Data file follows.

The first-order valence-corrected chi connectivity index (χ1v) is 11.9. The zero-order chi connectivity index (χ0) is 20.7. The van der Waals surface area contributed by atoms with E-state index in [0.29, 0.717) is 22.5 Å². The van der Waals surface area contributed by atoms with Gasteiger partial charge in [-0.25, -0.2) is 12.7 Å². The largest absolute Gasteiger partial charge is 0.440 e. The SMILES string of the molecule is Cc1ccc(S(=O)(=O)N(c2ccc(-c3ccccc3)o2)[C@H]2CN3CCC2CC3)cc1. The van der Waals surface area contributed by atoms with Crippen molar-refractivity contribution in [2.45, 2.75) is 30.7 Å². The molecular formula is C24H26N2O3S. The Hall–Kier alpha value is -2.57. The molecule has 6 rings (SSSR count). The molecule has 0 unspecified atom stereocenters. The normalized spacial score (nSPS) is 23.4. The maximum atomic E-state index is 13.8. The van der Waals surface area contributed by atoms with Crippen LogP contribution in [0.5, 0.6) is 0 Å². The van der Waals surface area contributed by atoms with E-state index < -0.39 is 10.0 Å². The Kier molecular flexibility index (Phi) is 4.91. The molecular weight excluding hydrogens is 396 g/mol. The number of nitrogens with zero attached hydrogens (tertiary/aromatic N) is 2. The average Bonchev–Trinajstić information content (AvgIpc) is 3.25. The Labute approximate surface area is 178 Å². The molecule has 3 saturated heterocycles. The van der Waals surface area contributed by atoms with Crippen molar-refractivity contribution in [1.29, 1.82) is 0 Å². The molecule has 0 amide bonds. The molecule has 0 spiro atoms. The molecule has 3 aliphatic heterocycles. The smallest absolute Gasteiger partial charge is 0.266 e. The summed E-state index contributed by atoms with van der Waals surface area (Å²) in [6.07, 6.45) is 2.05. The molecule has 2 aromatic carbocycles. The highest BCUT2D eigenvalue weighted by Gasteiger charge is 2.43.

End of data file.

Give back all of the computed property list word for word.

The first-order valence-corrected chi connectivity index (χ1v) is 11.9. The zero-order chi connectivity index (χ0) is 20.7. The van der Waals surface area contributed by atoms with E-state index in [0.29, 0.717) is 22.5 Å². The van der Waals surface area contributed by atoms with Gasteiger partial charge in [-0.25, -0.2) is 12.7 Å². The largest absolute Gasteiger partial charge is 0.440 e. The SMILES string of the molecule is Cc1ccc(S(=O)(=O)N(c2ccc(-c3ccccc3)o2)[C@H]2CN3CCC2CC3)cc1. The van der Waals surface area contributed by atoms with Crippen molar-refractivity contribution in [2.45, 2.75) is 30.7 Å². The molecular formula is C24H26N2O3S. The Hall–Kier alpha value is -2.57. The molecule has 6 rings (SSSR count). The molecule has 0 unspecified atom stereocenters. The normalized spacial score (nSPS) is 23.4. The maximum atomic E-state index is 13.8. The van der Waals surface area contributed by atoms with Crippen LogP contribution in [0.5, 0.6) is 0 Å². The van der Waals surface area contributed by atoms with E-state index < -0.39 is 10.0 Å². The Kier molecular flexibility index (Phi) is 4.91. The molecular weight excluding hydrogens is 396 g/mol. The number of nitrogens with zero attached hydrogens (tertiary/aromatic N) is 2. The average Bonchev–Trinajstić information content (AvgIpc) is 3.25. The Labute approximate surface area is 178 Å². The molecule has 3 saturated heterocycles. The van der Waals surface area contributed by atoms with Crippen molar-refractivity contribution in [1.29, 1.82) is 0 Å². The molecule has 0 amide bonds. The molecule has 0 spiro atoms. The molecule has 3 aliphatic heterocycles. The smallest absolute Gasteiger partial charge is 0.266 e. The summed E-state index contributed by atoms with van der Waals surface area (Å²) in [6.07, 6.45) is 2.05. The molecule has 2 aromatic carbocycles. The highest BCUT2D eigenvalue weighted by Gasteiger charge is 2.43.